Eight-year vet returns to classroom

Silas Adams began his undergrad after serving and aims to help other veteran students.

Adams was deployed for an eight-year tour before he began pursuing his finance and risk management degree. | Claire Sasko TTN
Adams was deployed for an eight-year tour before he began pursuing his finance and risk management degree. | Claire Sasko TTN

Silas Adams didn’t rest on the day his wisdom teeth were removed. At 18, he continued as if it were any other day in Marine Corps boot camp.

“They were removed early in the morning, and I went right back to doing everything everyone else was doing – running, pushups and pullups,” the now 27-year-old veteran and Temple sophomore said.

Adams is a finance and risk management major. He’s also one of 690 veterans at Temple who are transitioning from a military to college lifestyle. The process is not easy, Adams said, despite Temple recently ranking tied for No. 24 in U.S. News & World Report’s Top 52 “Best Colleges for Veterans.”

“As far as lifestyle and culture, we experience two different ends of the spectrum,” Adams said. “It’s a stark change and it’s not like we’re weaned off the military lifestyle.”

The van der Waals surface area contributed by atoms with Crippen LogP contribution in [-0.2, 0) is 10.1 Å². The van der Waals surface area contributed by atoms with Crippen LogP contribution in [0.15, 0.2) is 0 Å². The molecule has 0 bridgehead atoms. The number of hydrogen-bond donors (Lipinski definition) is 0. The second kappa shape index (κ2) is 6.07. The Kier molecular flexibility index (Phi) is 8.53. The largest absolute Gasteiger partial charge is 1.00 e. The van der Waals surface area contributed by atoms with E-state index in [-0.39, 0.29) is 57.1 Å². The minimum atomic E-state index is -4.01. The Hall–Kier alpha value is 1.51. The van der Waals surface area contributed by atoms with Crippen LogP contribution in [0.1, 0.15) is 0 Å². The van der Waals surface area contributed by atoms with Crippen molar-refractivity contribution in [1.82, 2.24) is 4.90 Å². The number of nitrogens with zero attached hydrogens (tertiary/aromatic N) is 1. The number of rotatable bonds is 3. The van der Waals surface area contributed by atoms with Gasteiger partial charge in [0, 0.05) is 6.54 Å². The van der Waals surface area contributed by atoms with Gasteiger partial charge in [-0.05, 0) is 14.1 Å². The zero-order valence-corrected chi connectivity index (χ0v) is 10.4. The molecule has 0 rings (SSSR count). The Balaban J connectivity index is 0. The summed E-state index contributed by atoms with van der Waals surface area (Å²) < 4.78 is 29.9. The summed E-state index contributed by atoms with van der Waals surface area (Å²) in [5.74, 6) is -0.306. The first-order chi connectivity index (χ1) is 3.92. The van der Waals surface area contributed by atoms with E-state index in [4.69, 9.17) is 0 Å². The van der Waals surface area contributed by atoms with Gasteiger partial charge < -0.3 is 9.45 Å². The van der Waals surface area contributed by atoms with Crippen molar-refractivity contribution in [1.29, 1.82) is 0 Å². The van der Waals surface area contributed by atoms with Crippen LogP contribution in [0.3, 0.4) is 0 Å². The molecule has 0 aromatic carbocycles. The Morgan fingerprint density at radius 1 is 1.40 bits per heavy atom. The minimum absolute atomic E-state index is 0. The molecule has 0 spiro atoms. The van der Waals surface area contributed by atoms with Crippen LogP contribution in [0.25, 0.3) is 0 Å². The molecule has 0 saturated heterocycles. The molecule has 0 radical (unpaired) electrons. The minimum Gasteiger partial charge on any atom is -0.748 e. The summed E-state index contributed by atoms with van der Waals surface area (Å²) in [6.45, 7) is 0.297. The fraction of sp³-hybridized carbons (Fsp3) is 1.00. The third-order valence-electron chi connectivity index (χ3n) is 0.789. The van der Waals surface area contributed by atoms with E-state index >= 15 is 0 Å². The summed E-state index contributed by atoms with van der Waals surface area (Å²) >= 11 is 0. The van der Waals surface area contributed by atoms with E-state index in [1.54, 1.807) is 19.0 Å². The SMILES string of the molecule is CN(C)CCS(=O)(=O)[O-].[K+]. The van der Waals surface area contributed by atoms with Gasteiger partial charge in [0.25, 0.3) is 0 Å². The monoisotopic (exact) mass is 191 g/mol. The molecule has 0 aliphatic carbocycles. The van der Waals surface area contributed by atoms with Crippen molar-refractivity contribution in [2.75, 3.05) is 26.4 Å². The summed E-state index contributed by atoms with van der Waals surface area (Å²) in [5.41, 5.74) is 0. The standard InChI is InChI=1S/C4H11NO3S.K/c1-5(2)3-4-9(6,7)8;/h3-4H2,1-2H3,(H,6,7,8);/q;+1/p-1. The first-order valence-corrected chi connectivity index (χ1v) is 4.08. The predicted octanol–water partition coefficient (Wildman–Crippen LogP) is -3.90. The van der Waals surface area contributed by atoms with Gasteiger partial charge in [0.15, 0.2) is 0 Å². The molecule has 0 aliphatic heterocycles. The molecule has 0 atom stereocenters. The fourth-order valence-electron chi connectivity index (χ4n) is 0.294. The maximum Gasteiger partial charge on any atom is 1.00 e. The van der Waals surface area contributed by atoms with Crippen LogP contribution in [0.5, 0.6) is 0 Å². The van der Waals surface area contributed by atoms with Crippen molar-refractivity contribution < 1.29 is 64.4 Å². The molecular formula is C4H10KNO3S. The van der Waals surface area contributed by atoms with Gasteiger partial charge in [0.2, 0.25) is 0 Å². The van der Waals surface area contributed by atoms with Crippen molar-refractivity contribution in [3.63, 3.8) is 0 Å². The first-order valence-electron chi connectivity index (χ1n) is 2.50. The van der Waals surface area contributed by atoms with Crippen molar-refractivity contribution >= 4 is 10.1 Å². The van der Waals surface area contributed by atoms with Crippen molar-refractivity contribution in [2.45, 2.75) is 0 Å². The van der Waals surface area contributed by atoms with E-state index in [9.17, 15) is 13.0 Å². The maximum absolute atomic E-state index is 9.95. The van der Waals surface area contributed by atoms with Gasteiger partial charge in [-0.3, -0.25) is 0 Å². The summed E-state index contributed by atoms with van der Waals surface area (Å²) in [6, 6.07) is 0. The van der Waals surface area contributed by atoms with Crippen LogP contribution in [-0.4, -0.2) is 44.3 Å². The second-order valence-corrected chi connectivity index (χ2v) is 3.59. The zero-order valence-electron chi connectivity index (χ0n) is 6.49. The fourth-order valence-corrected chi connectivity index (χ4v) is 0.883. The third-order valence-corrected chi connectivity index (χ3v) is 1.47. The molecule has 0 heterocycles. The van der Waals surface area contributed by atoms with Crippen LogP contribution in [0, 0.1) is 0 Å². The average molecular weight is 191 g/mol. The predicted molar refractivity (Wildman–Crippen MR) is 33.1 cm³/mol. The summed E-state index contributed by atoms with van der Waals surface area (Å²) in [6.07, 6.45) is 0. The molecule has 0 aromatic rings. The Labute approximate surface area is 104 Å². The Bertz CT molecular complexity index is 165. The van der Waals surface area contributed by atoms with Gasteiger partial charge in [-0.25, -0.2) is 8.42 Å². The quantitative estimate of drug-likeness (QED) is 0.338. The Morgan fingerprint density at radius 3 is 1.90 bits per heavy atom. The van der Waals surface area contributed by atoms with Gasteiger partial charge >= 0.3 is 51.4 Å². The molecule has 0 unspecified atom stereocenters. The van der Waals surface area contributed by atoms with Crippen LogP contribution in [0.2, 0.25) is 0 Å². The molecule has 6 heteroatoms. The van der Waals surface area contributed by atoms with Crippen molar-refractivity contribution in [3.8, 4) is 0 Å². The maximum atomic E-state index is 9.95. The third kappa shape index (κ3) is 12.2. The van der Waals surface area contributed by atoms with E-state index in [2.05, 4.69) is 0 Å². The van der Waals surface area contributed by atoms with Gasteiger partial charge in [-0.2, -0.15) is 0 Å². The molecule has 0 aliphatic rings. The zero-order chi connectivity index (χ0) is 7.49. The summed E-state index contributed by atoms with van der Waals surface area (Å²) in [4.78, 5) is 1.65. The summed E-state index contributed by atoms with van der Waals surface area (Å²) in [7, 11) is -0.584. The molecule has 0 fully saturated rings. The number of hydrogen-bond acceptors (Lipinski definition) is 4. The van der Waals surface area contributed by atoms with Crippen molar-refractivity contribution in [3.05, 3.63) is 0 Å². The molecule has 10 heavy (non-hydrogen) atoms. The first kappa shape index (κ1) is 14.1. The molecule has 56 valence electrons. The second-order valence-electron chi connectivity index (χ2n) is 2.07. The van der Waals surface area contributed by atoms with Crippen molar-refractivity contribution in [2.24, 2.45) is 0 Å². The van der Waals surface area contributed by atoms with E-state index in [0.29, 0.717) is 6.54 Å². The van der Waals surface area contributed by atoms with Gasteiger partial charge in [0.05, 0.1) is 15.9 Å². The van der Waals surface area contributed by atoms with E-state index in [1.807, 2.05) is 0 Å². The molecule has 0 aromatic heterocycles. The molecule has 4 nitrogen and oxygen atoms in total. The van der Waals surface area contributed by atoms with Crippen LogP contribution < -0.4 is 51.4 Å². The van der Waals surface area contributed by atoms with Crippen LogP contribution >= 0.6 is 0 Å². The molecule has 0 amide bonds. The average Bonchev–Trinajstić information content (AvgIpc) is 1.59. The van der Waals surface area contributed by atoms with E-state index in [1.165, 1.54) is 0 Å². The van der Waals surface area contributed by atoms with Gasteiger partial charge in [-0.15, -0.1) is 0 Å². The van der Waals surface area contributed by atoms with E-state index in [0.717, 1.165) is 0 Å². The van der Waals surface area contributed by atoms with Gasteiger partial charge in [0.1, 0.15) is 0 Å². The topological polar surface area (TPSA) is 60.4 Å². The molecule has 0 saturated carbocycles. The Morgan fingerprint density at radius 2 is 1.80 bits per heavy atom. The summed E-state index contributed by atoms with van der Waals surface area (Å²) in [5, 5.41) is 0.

As president of the Temple Veterans Association, Adams reaches out to other Temple veterans in an attempt to smooth the process, which he compares to “being thrown from warm to icy cold water.”

Established in September 2010, the Temple Veterans Association aims to integrate veterans not just professionally, but socially.

“I’ve found that it’s hard to identify with the student culture, so we reach out to each other to establish that missing connection,” Adams said. “We’ve all served to some extent, so that alone gives us a sense of camaraderie or brotherhood.”

Since a young age, Adams said he has been passionate about people coming together for a common reason, regardless of their backgrounds. Growing up in the small town of Bristol, Pa., Adams said he was not always exposed to this type of unity.